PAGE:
1.14.2006

A little boredom might be nice

This is not the post I set out to write on Thursday morning. I was formulating another miscarriage rant as I prepared to jump in a long, hot shower. MZ was on her way to story time. And then the phone rang. There'd been a fall. Something about stairs, and heads, and I could hear her screaming in the background. I considered leaving the house in just a towel, and found myself pulling my shirt on as I raced down the stairs, to the dismay of the construction crew two doors down.

I was not calm. I was not grace under pressure. My heart was racing and I snarled into the phone as I tried to determine what to tell her pediatrician while I drove to the library, buttoning my shirt.

I got there and her cries guided me downstairs. She calmed a little when she saw me, but as I learned more about the fall, I did not calm. Down a stair onto a linoleum floor, on the back of her head. Still crying after 20 minutes. A big goose egg on her head, but already signs that she'd prefer to go right to sleep. An unwillingness to make eye contact, no visible awareness of what was going on around her. Constricted pupils.

It took three calls to her pediatrician for us to agree that we needed to go the the ER. I would have been happy just to take her to her doctor, but she didn't want us to have to drive back across town if a CT scan was required. A CT scan. I hadn't gone that far.

She cried all the way to the hospital. The emergency desk had our information when we arrived, and we were admitted to triage fairly quickly. In the meantime, MZ stopped crying and began to pay attention to what was going on around her. When she cried when they attached a pulse monitor to her foot, I began to breathe again. She was well enough to be pissed, that's always a good sign.

From triage, it took 2.5 hours to see a doctor, and in that time she flirted with people in the waiting room, got fussy, and fell asleep in my arms. The doctor explained brain bleeding and CT scans and why he thought she was doing well. And then he looked at her eyes, which were still constricted while she slept, and said, "You're going up for a scan."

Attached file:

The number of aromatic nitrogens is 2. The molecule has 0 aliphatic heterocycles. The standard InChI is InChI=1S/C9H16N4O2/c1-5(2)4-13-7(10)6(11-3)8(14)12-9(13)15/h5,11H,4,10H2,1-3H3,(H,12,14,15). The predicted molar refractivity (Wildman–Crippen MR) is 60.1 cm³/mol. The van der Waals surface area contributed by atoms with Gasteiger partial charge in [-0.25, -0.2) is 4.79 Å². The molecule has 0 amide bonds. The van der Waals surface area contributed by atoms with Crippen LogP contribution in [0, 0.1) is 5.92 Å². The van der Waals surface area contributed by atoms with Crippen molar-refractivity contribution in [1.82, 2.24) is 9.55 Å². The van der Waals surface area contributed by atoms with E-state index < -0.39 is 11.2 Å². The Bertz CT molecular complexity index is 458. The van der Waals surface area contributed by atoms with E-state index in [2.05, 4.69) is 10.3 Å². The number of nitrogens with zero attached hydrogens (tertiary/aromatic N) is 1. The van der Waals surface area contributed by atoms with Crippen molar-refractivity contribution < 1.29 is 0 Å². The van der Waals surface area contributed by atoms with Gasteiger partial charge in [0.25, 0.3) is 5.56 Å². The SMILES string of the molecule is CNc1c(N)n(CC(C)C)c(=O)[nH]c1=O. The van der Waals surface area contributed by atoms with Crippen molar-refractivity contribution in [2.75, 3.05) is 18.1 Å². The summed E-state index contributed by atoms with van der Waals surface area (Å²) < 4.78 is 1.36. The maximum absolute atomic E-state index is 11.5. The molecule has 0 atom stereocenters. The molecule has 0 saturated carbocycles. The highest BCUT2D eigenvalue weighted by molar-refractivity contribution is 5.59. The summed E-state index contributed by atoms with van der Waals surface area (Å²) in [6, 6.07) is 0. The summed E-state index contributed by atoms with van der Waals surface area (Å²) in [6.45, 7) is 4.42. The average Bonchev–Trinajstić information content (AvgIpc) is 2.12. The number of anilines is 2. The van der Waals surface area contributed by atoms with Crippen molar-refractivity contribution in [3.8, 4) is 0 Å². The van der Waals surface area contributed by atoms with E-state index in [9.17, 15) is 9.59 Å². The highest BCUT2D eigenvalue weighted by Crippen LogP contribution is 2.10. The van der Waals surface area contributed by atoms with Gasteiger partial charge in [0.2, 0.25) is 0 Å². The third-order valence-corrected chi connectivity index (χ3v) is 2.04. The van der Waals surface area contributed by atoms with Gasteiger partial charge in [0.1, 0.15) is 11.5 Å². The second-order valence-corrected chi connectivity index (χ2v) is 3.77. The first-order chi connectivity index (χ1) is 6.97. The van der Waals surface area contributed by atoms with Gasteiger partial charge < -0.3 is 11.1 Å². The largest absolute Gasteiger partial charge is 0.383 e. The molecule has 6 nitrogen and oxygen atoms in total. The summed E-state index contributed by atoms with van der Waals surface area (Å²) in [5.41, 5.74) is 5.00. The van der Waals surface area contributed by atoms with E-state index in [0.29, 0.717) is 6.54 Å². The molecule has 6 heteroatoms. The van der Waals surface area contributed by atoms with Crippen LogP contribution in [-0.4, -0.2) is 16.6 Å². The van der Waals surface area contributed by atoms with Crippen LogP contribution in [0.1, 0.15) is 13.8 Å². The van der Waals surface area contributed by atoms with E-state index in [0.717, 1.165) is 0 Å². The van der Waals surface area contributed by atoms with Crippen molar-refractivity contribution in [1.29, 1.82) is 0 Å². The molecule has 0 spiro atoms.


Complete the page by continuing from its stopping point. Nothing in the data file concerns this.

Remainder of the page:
Here I'd told R, stuck over 45 minutes away at his office, that everything looked good, and now we were talking about subdural hematomas and how to evaluate for signs of coma in a sleeping child. And a CT scan! Should I have told him to come here as soon as we were on our way? Did I over-manage this emergency?

The pediatric nurse walked us upstairs and got us settled. MZ was fast asleep in my arms, but woke just as I laid her down on the CT scan bed -- right on her bump, of course. She began to cry and I began to talk to her, calmly, playfully, as everyone else left the room. I zorbitted her and she laughed, so I did it again, and then made all her favorite animal noises, while waving the nurse's stethascope at her, hoping she wouldn't sense my fear and begin to fight her way out.

She didn't, and the tech told us we did really well, he had everything he needed. The nurse walked us back down, explaining that she liked to walk babies up because the techs "aren't patient, and if the babies fuss, they want to sedate them." Sedate a baby I'm supposed to be observing for signs of coma?!

Long and the short: The scans came back fine, and after 48 hours of monitoring, including checking her every two hours at night to make sure she responded to stimuli (we had an escalating list from rubbing her back to picking her up), we think she's okay. She still has a painful bump on her head, which we remember every time we need to change her, but she's seems to be her old self.

Thirty-six hours past and done with the monitoring for *brain bleeding*, I'm acutely aware of how much worse it could have been, and supremely grateful that she is back to being our happy, healthy MZ. And I realize I learned a ton about how to deal with a bonk on the head, because this won't be her last. And something you might want to know, too: how to observe a baby when the pediatric nurse says "Don't let them sleep too hard" (like there's any other way):

Here's an escalating list of stimuli to try on a sleeping baby or child. If you get a response from any of these, you can stop, but keep going till you get a response:

1) Pat back or chest
2) Touch cheek or forehead
3) Touch eyelid or place finger at entrance to ear
4) Pick up the baby or child
5) Attempt to wake
6) Call your doctor immediately

After hearing those instructions just after her fall, wondering wildly how I'd be able to tell, I was grateful to a very calm, very cool ER doc for passing this on.

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